Economy Euro

Estonia: The most Soviet Western state?

26 January 2011
Postimees Tallinn

Talinn, December 2010. "The Euro is our currency".
Talinn, December 2010. "The Euro is our currency".

With the adoption of the euro on 1st January, Estonia, now a member of NATO, the EU and the Eurozone, became the most "Western" of the Nordic countries. However, the country’s drive to join Europe has been marked by political reflexes reminiscent of the Soviet past that it would prefer to set aside.

Like thousands of other Finns, I rang in the New Year in Tallinn – for me, it was my 10th Estonian New Year in a row. This time round the main subject of conversation was the euro. The Finns were only too delighted to welcome their Estonian cousins into “the club of countries that fork out for the comfortable life styles of the Greeks et al." and shoot the breeze about Estonia’s adoption of the euro, which was decided during the boom before the EU began bail out some of its more wayward members.

With its entry into the Eurozone, Estonia has become the most Westernised of all the Nordic countries: Finland is not in NATO, Sweden is not in NATO or the Eurozone, and Norway is neither in the EU or the Eurozone. There are reasons for this – mostly to do with Norwegian oil exports and Swedish banks. For Estonians, the most important thing about their latest step towards the West – and it is certainly a milestone – is the fact that it is a further step away from the East.

Now that the euro has landed, it’s time to get back to routine. Media pundits are keen to write up the transition to the euro, but news is thin on the ground. The state’s finances are in impeccable order. Not only that, but the rapidity with which Estonia adapted to the euro was hailed as a miracle by finance ministers all over Europe. Salaries were cut in record time, and without the inconvenience of angry workers descending into the streets.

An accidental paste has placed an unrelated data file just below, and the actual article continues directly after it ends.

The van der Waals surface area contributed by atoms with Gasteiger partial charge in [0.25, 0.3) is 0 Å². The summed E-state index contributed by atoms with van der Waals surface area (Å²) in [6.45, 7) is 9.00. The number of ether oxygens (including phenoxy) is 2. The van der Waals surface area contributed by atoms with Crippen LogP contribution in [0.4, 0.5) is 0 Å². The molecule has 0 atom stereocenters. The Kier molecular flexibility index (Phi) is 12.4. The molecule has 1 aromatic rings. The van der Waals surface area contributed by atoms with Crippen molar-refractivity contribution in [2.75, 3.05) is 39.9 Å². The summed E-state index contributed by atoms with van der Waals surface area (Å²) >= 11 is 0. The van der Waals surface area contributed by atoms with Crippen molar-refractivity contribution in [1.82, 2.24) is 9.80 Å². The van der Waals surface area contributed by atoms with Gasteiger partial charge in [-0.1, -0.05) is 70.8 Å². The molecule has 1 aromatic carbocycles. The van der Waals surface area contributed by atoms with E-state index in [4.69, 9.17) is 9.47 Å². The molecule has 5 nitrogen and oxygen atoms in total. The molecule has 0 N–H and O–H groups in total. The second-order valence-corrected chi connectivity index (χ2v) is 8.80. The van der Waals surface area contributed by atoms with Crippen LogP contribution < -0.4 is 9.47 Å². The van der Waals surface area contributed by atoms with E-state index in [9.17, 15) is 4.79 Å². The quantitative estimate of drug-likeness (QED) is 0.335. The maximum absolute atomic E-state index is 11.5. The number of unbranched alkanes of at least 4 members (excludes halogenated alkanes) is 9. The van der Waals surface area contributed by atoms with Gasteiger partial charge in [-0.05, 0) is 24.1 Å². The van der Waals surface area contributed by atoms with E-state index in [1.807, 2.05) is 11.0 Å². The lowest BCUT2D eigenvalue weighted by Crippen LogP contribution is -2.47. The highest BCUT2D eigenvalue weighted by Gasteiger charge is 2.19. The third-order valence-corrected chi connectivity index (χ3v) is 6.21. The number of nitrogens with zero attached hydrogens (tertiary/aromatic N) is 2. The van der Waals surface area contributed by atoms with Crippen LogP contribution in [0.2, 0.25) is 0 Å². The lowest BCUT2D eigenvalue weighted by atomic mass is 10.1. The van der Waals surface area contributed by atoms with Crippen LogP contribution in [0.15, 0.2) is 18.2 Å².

Estonian opposition’s suspicious ties with Russian politicians

The author of our austerity plan, Mr Hetemäki, would be delighted if he had to deal with such a docile population. But in Finland, the belt-tightening will be more painful than it has been in Estonia, and there will be some major changes at the next general elections in the spring of next year.

However, the Estonian people’s forebearence in response to their government’s draconian austerity regime is a product of particular circumstances: first and foremost the fact that there are no unions or any European style opposition in the country. The country’s teachers were the only group to protest against cuts in public service pay, and the fact that the government was forced to take into account their demands is a testament to the high esteem for education in Estonia.

Secondly, the Estonian opposition’s suspicious ties with Russian politicians have given the ruling coalition a virtually unassailable position. Even the media are reluctant to take on the government for fear of being described as supporters of Edgar Savisaar [the Mayor of Tallinn and an associate of Russian Prime Minister Vladimir Putin].

On our way to becoming a federal state

Estonia is no longer under the control of Moscow, but it is surprising how much the political culture in the country is still marked by the legacy of Soviet domination. Not having an opposition, for example, is hardly likely to bring it closer to Europe.

It is also worth remembering that all the countries of the Eurozone are currently involved in a process of adaptation similar to the one in Estonia. The single currency is more than a simple matter of coins and banknotes: it also implies a concomitant need for a common economic policy.

And there does not seem to be any alternative. We are on our way to becoming a federal state, and barring another economic catastrophe, we will arrive at our destination soon. Of course, small countries have a choice in as much as they can decide if they want to be in or out. But staying in the game is more likely to be the winning strategy.

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